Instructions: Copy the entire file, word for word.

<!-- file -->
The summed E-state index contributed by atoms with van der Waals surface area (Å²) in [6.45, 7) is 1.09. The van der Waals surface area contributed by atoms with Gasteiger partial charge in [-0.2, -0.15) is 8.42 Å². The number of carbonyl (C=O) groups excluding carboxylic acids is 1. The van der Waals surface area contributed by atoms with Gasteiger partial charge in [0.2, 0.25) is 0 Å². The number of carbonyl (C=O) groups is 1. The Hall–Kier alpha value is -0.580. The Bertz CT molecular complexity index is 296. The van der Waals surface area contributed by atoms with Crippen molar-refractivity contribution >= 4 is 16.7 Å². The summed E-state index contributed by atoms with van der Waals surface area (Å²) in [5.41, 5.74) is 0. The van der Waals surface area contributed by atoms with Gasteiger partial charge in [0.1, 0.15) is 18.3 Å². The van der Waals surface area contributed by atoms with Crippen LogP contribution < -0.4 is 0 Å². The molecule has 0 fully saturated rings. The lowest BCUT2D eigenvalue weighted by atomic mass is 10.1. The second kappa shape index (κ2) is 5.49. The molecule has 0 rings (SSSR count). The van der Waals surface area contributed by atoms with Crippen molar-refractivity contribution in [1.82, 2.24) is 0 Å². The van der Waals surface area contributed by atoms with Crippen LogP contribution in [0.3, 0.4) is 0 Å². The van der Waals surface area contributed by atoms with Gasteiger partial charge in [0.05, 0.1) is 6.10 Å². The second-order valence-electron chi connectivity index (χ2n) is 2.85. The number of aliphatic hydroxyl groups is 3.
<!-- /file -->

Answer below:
The summed E-state index contributed by atoms with van der Waals surface area (Å²) in [6.45, 7) is 1.09. The van der Waals surface area contributed by atoms with Gasteiger partial charge in [-0.2, -0.15) is 8.42 Å². The number of carbonyl (C=O) groups excluding carboxylic acids is 1. The van der Waals surface area contributed by atoms with Gasteiger partial charge in [0.2, 0.25) is 0 Å². The number of carbonyl (C=O) groups is 1. The Hall–Kier alpha value is -0.580. The Bertz CT molecular complexity index is 296. The van der Waals surface area contributed by atoms with Crippen molar-refractivity contribution >= 4 is 16.7 Å². The summed E-state index contributed by atoms with van der Waals surface area (Å²) in [5.41, 5.74) is 0. The van der Waals surface area contributed by atoms with Gasteiger partial charge in [0.1, 0.15) is 18.3 Å². The van der Waals surface area contributed by atoms with Crippen LogP contribution < -0.4 is 0 Å². The molecule has 0 fully saturated rings. The lowest BCUT2D eigenvalue weighted by atomic mass is 10.1. The second kappa shape index (κ2) is 5.49. The molecule has 0 rings (SSSR count). The van der Waals surface area contributed by atoms with Crippen molar-refractivity contribution in [1.82, 2.24) is 0 Å². The van der Waals surface area contributed by atoms with Crippen LogP contribution in [0.3, 0.4) is 0 Å². The van der Waals surface area contributed by atoms with Gasteiger partial charge in [0.05, 0.1) is 6.10 Å². The second-order valence-electron chi connectivity index (χ2n) is 2.85. The number of aliphatic hydroxyl groups is 3.